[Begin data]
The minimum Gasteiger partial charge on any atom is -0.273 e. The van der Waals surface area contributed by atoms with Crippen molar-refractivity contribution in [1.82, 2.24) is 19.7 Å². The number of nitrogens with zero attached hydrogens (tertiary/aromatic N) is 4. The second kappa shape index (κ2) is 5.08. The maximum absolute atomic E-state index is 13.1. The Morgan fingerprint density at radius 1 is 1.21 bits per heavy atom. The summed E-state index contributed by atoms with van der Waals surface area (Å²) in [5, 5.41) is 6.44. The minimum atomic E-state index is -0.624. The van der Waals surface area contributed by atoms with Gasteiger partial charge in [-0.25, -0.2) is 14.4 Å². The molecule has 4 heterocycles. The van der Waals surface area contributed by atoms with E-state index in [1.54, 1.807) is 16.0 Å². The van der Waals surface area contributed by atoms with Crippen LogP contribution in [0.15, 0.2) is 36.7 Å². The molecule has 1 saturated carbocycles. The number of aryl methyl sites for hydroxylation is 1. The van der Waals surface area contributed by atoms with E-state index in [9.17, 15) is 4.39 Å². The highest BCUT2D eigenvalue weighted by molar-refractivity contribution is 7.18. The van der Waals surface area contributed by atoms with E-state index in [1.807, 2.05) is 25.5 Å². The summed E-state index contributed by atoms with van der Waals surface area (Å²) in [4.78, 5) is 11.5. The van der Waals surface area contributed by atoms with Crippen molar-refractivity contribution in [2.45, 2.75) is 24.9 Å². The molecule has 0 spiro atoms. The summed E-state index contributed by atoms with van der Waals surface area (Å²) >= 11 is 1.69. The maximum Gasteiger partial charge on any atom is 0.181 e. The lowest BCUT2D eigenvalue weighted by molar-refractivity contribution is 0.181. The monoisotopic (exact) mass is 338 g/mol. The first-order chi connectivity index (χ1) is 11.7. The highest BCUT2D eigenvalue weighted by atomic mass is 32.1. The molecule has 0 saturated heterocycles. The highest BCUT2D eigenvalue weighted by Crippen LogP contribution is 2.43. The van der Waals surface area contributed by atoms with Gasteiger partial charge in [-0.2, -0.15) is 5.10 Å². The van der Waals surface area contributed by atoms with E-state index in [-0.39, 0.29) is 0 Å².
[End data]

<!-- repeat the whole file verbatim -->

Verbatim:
The minimum Gasteiger partial charge on any atom is -0.273 e. The van der Waals surface area contributed by atoms with Crippen molar-refractivity contribution in [1.82, 2.24) is 19.7 Å². The number of nitrogens with zero attached hydrogens (tertiary/aromatic N) is 4. The second kappa shape index (κ2) is 5.08. The maximum absolute atomic E-state index is 13.1. The Morgan fingerprint density at radius 1 is 1.21 bits per heavy atom. The summed E-state index contributed by atoms with van der Waals surface area (Å²) in [5, 5.41) is 6.44. The minimum atomic E-state index is -0.624. The van der Waals surface area contributed by atoms with Gasteiger partial charge in [-0.25, -0.2) is 14.4 Å². The molecule has 4 heterocycles. The van der Waals surface area contributed by atoms with E-state index in [1.54, 1.807) is 16.0 Å². The van der Waals surface area contributed by atoms with Crippen LogP contribution in [0.15, 0.2) is 36.7 Å². The molecule has 1 saturated carbocycles. The number of aryl methyl sites for hydroxylation is 1. The van der Waals surface area contributed by atoms with E-state index in [9.17, 15) is 4.39 Å². The highest BCUT2D eigenvalue weighted by molar-refractivity contribution is 7.18. The van der Waals surface area contributed by atoms with E-state index in [1.807, 2.05) is 25.5 Å². The summed E-state index contributed by atoms with van der Waals surface area (Å²) in [4.78, 5) is 11.5. The van der Waals surface area contributed by atoms with Crippen molar-refractivity contribution in [2.45, 2.75) is 24.9 Å². The molecule has 0 spiro atoms. The summed E-state index contributed by atoms with van der Waals surface area (Å²) >= 11 is 1.69. The maximum Gasteiger partial charge on any atom is 0.181 e. The lowest BCUT2D eigenvalue weighted by molar-refractivity contribution is 0.181. The monoisotopic (exact) mass is 338 g/mol. The first-order chi connectivity index (χ1) is 11.7. The highest BCUT2D eigenvalue weighted by atomic mass is 32.1. The molecule has 0 saturated heterocycles. The highest BCUT2D eigenvalue weighted by Crippen LogP contribution is 2.43. The van der Waals surface area contributed by atoms with Gasteiger partial charge in [-0.2, -0.15) is 5.10 Å². The van der Waals surface area contributed by atoms with E-state index in [-0.39, 0.29) is 0 Å².